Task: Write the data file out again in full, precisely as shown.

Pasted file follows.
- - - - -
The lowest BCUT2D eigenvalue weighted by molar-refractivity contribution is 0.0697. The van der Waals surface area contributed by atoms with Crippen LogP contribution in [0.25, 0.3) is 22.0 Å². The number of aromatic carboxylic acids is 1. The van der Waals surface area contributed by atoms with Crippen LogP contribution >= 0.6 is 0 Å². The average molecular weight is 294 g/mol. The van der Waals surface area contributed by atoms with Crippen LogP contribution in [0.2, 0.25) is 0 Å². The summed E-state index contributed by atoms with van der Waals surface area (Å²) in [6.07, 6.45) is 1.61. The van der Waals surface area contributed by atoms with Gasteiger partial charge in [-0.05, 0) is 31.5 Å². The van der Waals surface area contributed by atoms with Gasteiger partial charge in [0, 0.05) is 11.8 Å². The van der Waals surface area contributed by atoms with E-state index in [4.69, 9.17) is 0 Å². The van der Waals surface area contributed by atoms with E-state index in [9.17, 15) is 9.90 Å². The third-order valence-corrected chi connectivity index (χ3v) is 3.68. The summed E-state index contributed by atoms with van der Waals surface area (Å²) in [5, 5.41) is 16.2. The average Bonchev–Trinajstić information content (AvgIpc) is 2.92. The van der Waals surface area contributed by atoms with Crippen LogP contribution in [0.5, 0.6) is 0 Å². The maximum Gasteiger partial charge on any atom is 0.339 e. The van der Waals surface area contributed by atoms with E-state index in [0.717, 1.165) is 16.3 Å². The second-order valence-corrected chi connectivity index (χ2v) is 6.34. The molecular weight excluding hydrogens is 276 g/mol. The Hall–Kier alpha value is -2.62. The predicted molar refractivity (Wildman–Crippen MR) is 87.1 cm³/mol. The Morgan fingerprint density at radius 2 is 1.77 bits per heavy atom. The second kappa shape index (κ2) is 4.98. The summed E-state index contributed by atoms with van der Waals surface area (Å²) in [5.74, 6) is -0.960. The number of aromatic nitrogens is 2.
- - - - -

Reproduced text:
The lowest BCUT2D eigenvalue weighted by molar-refractivity contribution is 0.0697. The van der Waals surface area contributed by atoms with Crippen LogP contribution in [0.25, 0.3) is 22.0 Å². The number of aromatic carboxylic acids is 1. The van der Waals surface area contributed by atoms with Crippen LogP contribution >= 0.6 is 0 Å². The average molecular weight is 294 g/mol. The van der Waals surface area contributed by atoms with Crippen LogP contribution in [0.2, 0.25) is 0 Å². The summed E-state index contributed by atoms with van der Waals surface area (Å²) in [6.07, 6.45) is 1.61. The van der Waals surface area contributed by atoms with Gasteiger partial charge in [-0.05, 0) is 31.5 Å². The van der Waals surface area contributed by atoms with Gasteiger partial charge in [0, 0.05) is 11.8 Å². The van der Waals surface area contributed by atoms with E-state index in [4.69, 9.17) is 0 Å². The van der Waals surface area contributed by atoms with E-state index in [9.17, 15) is 9.90 Å². The third-order valence-corrected chi connectivity index (χ3v) is 3.68. The summed E-state index contributed by atoms with van der Waals surface area (Å²) in [5, 5.41) is 16.2. The average Bonchev–Trinajstić information content (AvgIpc) is 2.92. The van der Waals surface area contributed by atoms with Crippen LogP contribution in [0.5, 0.6) is 0 Å². The maximum Gasteiger partial charge on any atom is 0.339 e. The van der Waals surface area contributed by atoms with E-state index in [0.717, 1.165) is 16.3 Å². The second-order valence-corrected chi connectivity index (χ2v) is 6.34. The molecular weight excluding hydrogens is 276 g/mol. The Hall–Kier alpha value is -2.62. The predicted molar refractivity (Wildman–Crippen MR) is 87.1 cm³/mol. The Morgan fingerprint density at radius 2 is 1.77 bits per heavy atom. The second kappa shape index (κ2) is 4.98. The summed E-state index contributed by atoms with van der Waals surface area (Å²) in [5.74, 6) is -0.960. The number of aromatic nitrogens is 2.